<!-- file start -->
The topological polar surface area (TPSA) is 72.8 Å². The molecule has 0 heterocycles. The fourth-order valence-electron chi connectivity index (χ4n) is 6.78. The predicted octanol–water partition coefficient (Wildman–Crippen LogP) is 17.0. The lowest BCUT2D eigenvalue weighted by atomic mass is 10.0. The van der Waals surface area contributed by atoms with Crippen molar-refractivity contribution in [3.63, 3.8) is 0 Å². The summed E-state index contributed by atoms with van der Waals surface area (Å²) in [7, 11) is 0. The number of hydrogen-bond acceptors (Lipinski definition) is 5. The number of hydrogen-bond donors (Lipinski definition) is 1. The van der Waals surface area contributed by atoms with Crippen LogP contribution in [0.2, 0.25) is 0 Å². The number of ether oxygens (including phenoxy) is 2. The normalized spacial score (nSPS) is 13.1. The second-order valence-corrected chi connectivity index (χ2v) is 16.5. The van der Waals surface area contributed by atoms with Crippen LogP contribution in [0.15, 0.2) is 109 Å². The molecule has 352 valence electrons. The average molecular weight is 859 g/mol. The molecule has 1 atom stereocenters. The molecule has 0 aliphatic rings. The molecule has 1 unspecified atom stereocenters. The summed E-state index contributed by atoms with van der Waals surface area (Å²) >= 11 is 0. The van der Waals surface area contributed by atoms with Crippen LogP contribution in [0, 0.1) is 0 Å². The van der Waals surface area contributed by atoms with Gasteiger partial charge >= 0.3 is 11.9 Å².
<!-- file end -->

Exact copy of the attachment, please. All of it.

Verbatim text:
The topological polar surface area (TPSA) is 72.8 Å². The molecule has 0 heterocycles. The fourth-order valence-electron chi connectivity index (χ4n) is 6.78. The predicted octanol–water partition coefficient (Wildman–Crippen LogP) is 17.0. The lowest BCUT2D eigenvalue weighted by atomic mass is 10.0. The van der Waals surface area contributed by atoms with Crippen molar-refractivity contribution in [3.63, 3.8) is 0 Å². The summed E-state index contributed by atoms with van der Waals surface area (Å²) in [7, 11) is 0. The number of hydrogen-bond acceptors (Lipinski definition) is 5. The number of hydrogen-bond donors (Lipinski definition) is 1. The van der Waals surface area contributed by atoms with Crippen LogP contribution in [0.2, 0.25) is 0 Å². The number of ether oxygens (including phenoxy) is 2. The normalized spacial score (nSPS) is 13.1. The second-order valence-corrected chi connectivity index (χ2v) is 16.5. The van der Waals surface area contributed by atoms with Crippen LogP contribution in [0.15, 0.2) is 109 Å². The molecule has 352 valence electrons. The average molecular weight is 859 g/mol. The molecule has 1 atom stereocenters. The molecule has 0 aliphatic rings. The molecule has 1 unspecified atom stereocenters. The summed E-state index contributed by atoms with van der Waals surface area (Å²) >= 11 is 0. The van der Waals surface area contributed by atoms with Crippen LogP contribution in [0, 0.1) is 0 Å². The van der Waals surface area contributed by atoms with Gasteiger partial charge >= 0.3 is 11.9 Å².